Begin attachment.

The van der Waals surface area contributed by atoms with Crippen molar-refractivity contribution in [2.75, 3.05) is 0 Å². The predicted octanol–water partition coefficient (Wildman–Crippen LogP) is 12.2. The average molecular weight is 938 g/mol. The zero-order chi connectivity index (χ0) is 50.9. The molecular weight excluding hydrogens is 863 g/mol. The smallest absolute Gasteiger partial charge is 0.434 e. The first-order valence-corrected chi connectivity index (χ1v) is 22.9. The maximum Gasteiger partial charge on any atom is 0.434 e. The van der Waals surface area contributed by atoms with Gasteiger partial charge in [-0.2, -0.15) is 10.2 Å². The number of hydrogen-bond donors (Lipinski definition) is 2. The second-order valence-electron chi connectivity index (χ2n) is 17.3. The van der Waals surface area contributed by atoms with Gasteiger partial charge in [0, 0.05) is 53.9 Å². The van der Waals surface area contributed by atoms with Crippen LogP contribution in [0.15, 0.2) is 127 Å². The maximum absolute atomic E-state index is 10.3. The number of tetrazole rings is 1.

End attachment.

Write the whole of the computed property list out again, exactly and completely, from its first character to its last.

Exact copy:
The van der Waals surface area contributed by atoms with Crippen molar-refractivity contribution in [2.75, 3.05) is 0 Å². The predicted octanol–water partition coefficient (Wildman–Crippen LogP) is 12.2. The average molecular weight is 938 g/mol. The zero-order chi connectivity index (χ0) is 50.9. The molecular weight excluding hydrogens is 863 g/mol. The smallest absolute Gasteiger partial charge is 0.434 e. The first-order valence-corrected chi connectivity index (χ1v) is 22.9. The maximum Gasteiger partial charge on any atom is 0.434 e. The van der Waals surface area contributed by atoms with Gasteiger partial charge in [-0.2, -0.15) is 10.2 Å². The number of hydrogen-bond donors (Lipinski definition) is 2. The second-order valence-electron chi connectivity index (χ2n) is 17.3. The van der Waals surface area contributed by atoms with Gasteiger partial charge in [0, 0.05) is 53.9 Å². The van der Waals surface area contributed by atoms with Crippen LogP contribution in [0.15, 0.2) is 127 Å². The maximum absolute atomic E-state index is 10.3. The number of tetrazole rings is 1.